The Fate of Windows 8: Hate, Great or Late?

Challenged on several fronts, the pressure is on Microsoft to deliver an outstanding next generation operating system.
Don't look now, but here comes another version of Microsoft Windows.

We'll probably see the release of a public beta of Windows 8 at Microsoft's developers conference in September. You'll be able to download and install the beta in just five months. The company has already shipped closed test builds to PC makers.

Are you ready for a new version of Windows?

Is Microsoft?

The smart money is on Windows 8 shipping next year, at the same time as the Internet Explorer 10 (IE10) browser, which will run only on newer Microsoft operating systems, including Windows 7 and Windows 8, and probably an upcoming version of Windows Phone.

Microsoft has succeeded wildly in the past with versions 95, XP and the current version, Windows 7. These wins contrast sharply with catastrophic fails in the form of Windows ME and Windows Vista. The big question is: Will Windows 8 win or fail? Will users love it or hate it?

The stakes have never been higher for Microsoft. The lateness and general low quality of Windows Vista hurt the company's reputation, and made way for the rise in popularity and market share of Apple's Mac OS X. The company can't afford another Vista.

The new operating system beta will be released into a rapidly changing PC world. Apple's Mac OS X Lion will probably be launched this summer -- before the Windows 8 beta -- and is expected to be a hot release.

The Apple iPad has succeeded in the tablet space where Microsoft has tried for years to gain traction. The iPad is driving demand for bigger and better MPG tablet-style computing, even on the desktop. Linux, Chrome OS, Android and other threats still lurk.

How will Microsoft leverage Windows 8 to slow the decline in Windows market share?

A controversial series of allegedly leaked screenshots appear to show that the next version of Windows will support a built-in PDF reader, as well as a full-blown app store that sells everything from tiny tablet apps to Microsoft Office.

Some say the screenshots are fake. Still, we know quite a lot about Microsoft's plans even without the screenshots.

In addition to supporting all the usual Intel chips, Windows 8 is being designed to run on a new generation of "system-on-a-chip" platforms, including low-power ARM chip devices, something that is probably panicking longtime partner Intel. It's also expected to feature faster boot-up times.

A new interface will offer a revamped multi-touch, physics and gestures (MPG) for tablet systems in what is probably a too-little, too-late attempt to catch the Apple iPad. As I've said in this space before, the winning strategy would be for Microsoft to offer a Windows Phone 7 tablet edition. But it appears at present that Microsoft wants to keep pursuing what has thus far been a losing strategy: Full desktop Windows on tablets.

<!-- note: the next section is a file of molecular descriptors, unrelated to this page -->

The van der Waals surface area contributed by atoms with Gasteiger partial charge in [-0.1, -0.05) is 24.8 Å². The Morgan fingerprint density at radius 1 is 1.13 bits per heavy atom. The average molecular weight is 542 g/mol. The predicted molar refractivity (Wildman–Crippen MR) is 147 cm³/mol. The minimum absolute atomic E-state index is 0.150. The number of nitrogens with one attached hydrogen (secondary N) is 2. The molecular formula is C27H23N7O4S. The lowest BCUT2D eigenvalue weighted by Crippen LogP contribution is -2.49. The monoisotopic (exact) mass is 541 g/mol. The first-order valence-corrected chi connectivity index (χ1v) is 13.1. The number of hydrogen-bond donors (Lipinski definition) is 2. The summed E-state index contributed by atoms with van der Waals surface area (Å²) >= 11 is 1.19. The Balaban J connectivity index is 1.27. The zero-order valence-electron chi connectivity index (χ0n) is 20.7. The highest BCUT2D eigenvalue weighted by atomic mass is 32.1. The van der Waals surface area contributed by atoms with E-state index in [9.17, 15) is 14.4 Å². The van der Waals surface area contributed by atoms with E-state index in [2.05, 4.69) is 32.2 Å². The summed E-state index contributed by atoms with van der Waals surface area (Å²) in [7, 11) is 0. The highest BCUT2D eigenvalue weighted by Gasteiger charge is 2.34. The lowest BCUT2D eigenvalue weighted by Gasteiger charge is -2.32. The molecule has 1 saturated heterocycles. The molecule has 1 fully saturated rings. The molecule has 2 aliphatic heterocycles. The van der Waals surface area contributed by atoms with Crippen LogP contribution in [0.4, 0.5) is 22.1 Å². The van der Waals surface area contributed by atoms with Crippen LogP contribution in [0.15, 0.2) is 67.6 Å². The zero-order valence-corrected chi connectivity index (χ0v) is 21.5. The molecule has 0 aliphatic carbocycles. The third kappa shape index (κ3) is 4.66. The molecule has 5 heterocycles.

The dark-horse feature that could really change how people use Windows would be a Kinect-style gesture interface for controlling everyday apps -- or at least games -- on desktop PCs. Microsoft Kinect for Xbox 360 is the fastest-growing consumer gadget in history. A PC interface for Kinect built into Windows 8 would require dedicated hardware to be built either by Microsoft or OEM partners.

So-called Kinect hackers have already created home-made versions of this kind of interface using Microsoft's own Kinect platform.

Microsoft also hopes to integrate cloud support in the new OS, with Office 365 available via a subscription as one example.

The Trouble with XP

The impending release of Windows 8 highlights a legacy problem for Microsoft. How do you get rid of old versions of Windows?

Windows XP shipped ten years ago, and only this month did Windows 7 overtake XP in usage in the United States. Globally, XP still dominates with over 46 percent share.

People talk about Windows competing with OS X and Linux, but the real competition for each new version of Windows is all the old versions.

Windows 7 shipped two years ago, and it still hasn't reached the 1/3 mark in terms of overall usage (fewer than 32 percent of all US Windows users use Windows 7 and fewer than 20 percent use Windows Vista).

Microsoft has long tried to differentiate from Apple by supporting much older software and hardware, making Windows radically backward compatible. But it's not clear that the benefits outweigh the system complexity this strategy requires. At some point, Microsoft needs to cut ties with the past, and force users to upgrade both hardware and software.

In the meantime, the Windows 8 beta is hotly anticipated. This will be a crucial launch for the Redmond giant. The company has all the technology and expertise needed to blow away the competition and strengthen its dominance in the desktop operating system, and with it, considerable control over the direction of consumer, business and enterprise computing.

But to succeed, Microsoft will need to bring it all together, and aggressively ship its very best technology in one integrated, well-orchestrated release.

Can they do it?

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